Springer Online Journal Archives 1860-2000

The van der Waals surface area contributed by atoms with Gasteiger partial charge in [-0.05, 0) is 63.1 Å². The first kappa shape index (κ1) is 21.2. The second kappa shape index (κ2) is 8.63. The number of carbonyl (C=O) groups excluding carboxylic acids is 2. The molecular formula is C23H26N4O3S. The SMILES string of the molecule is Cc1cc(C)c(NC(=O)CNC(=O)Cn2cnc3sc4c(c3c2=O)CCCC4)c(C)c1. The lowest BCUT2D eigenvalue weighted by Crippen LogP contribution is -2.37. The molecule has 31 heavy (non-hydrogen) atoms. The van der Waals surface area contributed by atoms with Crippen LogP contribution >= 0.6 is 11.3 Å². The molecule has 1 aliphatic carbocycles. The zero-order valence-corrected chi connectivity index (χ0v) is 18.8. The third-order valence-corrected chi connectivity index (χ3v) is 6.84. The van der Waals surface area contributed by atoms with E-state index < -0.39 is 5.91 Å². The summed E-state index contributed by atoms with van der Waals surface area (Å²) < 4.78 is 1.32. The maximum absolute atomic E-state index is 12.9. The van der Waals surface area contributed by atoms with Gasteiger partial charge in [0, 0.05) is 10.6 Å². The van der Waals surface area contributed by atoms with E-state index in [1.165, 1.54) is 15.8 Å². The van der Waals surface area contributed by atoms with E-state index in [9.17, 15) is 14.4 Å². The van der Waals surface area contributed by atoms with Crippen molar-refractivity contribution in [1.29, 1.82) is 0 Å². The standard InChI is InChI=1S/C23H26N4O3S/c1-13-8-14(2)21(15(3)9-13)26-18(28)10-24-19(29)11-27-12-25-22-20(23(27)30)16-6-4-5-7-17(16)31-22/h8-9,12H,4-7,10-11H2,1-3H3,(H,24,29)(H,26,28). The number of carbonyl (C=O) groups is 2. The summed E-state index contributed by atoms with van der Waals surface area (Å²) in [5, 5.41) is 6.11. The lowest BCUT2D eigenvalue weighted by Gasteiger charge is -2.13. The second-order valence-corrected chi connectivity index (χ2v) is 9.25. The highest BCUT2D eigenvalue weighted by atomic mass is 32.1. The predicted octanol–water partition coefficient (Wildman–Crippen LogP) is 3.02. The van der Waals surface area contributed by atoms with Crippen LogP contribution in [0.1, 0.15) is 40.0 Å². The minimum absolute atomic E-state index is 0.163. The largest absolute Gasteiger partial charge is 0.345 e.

Abstract Colonization and succession of benthic macroinvertebrates in Arcadia Lake, an urban reservoir, were studied for four years. Physicochemical conditions including water temperature, dissolved oxygen concentrations, pH, specific conductance, and Secchi disc depth were also recorded. Colonization of the reservoir occured fairly rapidly through a sequence of three invasions. The first, and most significant, colonists were primarily facultative species already present in streams and ponds that were inundated by the impoundment. Later arrivals tended to be limnophilic species that probably came from other bodies of water. Of 30 species encountered in a pre-impoundment collection, only six were still present three years following impoundment. Thirty-three additional benthic macroinvertebrates species invaded the area following impoundment. Dominant taxa in the reservoir included Dero nivea, Limnodrilus sp., Chaoborus punctipennis, Chironomus sp., and Procladius sp. Pollutants accumulating in this urban reservoir, including metals and pesticides, and siltation probably have kept benthic populations relatively low and possibly reduced potential species diversity.
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